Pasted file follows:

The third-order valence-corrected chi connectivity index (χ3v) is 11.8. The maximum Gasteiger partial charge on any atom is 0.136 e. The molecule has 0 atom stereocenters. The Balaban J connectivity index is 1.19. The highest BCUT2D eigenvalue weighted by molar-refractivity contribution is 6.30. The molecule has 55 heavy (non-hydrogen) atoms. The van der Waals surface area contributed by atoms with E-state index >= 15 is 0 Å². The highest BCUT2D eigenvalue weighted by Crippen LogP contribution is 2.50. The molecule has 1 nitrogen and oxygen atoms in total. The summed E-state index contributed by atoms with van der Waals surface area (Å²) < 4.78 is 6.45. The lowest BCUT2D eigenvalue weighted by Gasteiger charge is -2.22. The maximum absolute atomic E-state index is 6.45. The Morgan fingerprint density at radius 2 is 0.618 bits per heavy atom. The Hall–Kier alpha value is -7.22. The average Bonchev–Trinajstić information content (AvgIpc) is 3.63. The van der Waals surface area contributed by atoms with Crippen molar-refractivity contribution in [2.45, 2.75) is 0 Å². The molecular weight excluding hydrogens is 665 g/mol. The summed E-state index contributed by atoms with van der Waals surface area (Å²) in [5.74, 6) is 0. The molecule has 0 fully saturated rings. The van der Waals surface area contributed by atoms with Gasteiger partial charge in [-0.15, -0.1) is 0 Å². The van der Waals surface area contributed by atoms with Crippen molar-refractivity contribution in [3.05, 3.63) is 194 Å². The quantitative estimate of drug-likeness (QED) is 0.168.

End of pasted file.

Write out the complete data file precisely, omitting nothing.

The third-order valence-corrected chi connectivity index (χ3v) is 11.8. The maximum Gasteiger partial charge on any atom is 0.136 e. The molecule has 0 atom stereocenters. The Balaban J connectivity index is 1.19. The highest BCUT2D eigenvalue weighted by molar-refractivity contribution is 6.30. The molecule has 55 heavy (non-hydrogen) atoms. The van der Waals surface area contributed by atoms with E-state index >= 15 is 0 Å². The highest BCUT2D eigenvalue weighted by Crippen LogP contribution is 2.50. The molecule has 1 nitrogen and oxygen atoms in total. The summed E-state index contributed by atoms with van der Waals surface area (Å²) < 4.78 is 6.45. The lowest BCUT2D eigenvalue weighted by Gasteiger charge is -2.22. The maximum absolute atomic E-state index is 6.45. The Morgan fingerprint density at radius 2 is 0.618 bits per heavy atom. The Hall–Kier alpha value is -7.22. The average Bonchev–Trinajstić information content (AvgIpc) is 3.63. The van der Waals surface area contributed by atoms with Crippen molar-refractivity contribution in [2.45, 2.75) is 0 Å². The molecular weight excluding hydrogens is 665 g/mol. The summed E-state index contributed by atoms with van der Waals surface area (Å²) in [5.74, 6) is 0. The molecule has 0 fully saturated rings. The van der Waals surface area contributed by atoms with Gasteiger partial charge in [-0.15, -0.1) is 0 Å². The van der Waals surface area contributed by atoms with Crippen molar-refractivity contribution in [3.05, 3.63) is 194 Å². The quantitative estimate of drug-likeness (QED) is 0.168.